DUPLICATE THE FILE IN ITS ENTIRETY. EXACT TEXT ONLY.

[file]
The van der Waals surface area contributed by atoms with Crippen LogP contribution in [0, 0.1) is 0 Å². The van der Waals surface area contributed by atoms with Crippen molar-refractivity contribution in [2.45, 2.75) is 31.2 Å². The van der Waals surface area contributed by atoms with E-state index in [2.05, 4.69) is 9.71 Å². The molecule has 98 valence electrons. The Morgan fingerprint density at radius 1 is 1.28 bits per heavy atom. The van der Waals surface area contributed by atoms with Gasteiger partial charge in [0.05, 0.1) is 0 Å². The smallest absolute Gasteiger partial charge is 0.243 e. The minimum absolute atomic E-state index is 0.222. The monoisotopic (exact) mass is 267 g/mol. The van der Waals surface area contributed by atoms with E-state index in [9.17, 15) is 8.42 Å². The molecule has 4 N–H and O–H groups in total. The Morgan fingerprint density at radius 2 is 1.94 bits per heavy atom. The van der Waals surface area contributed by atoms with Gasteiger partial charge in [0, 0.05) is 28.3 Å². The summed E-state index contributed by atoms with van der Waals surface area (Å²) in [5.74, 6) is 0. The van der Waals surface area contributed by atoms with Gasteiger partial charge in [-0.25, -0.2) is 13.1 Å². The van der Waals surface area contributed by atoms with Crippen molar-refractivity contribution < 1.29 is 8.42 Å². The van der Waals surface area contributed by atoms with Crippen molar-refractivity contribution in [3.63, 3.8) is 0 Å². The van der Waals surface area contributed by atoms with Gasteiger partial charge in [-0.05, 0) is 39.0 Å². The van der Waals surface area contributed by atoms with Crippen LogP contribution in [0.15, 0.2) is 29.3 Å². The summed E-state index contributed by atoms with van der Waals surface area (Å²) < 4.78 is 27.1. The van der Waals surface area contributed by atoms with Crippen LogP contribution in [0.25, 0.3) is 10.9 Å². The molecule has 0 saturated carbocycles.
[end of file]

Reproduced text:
The van der Waals surface area contributed by atoms with Crippen LogP contribution in [0, 0.1) is 0 Å². The van der Waals surface area contributed by atoms with Crippen molar-refractivity contribution in [2.45, 2.75) is 31.2 Å². The van der Waals surface area contributed by atoms with E-state index in [2.05, 4.69) is 9.71 Å². The molecule has 98 valence electrons. The Morgan fingerprint density at radius 1 is 1.28 bits per heavy atom. The van der Waals surface area contributed by atoms with Gasteiger partial charge in [0.05, 0.1) is 0 Å². The smallest absolute Gasteiger partial charge is 0.243 e. The minimum absolute atomic E-state index is 0.222. The monoisotopic (exact) mass is 267 g/mol. The van der Waals surface area contributed by atoms with E-state index in [9.17, 15) is 8.42 Å². The molecule has 4 N–H and O–H groups in total. The Morgan fingerprint density at radius 2 is 1.94 bits per heavy atom. The van der Waals surface area contributed by atoms with Gasteiger partial charge in [0, 0.05) is 28.3 Å². The summed E-state index contributed by atoms with van der Waals surface area (Å²) in [5.74, 6) is 0. The van der Waals surface area contributed by atoms with Gasteiger partial charge in [-0.25, -0.2) is 13.1 Å². The van der Waals surface area contributed by atoms with Crippen molar-refractivity contribution < 1.29 is 8.42 Å². The van der Waals surface area contributed by atoms with Crippen molar-refractivity contribution in [3.63, 3.8) is 0 Å². The van der Waals surface area contributed by atoms with Gasteiger partial charge in [-0.05, 0) is 39.0 Å². The van der Waals surface area contributed by atoms with Crippen LogP contribution in [0.15, 0.2) is 29.3 Å². The summed E-state index contributed by atoms with van der Waals surface area (Å²) < 4.78 is 27.1. The van der Waals surface area contributed by atoms with Crippen LogP contribution in [0.25, 0.3) is 10.9 Å². The molecule has 0 saturated carbocycles.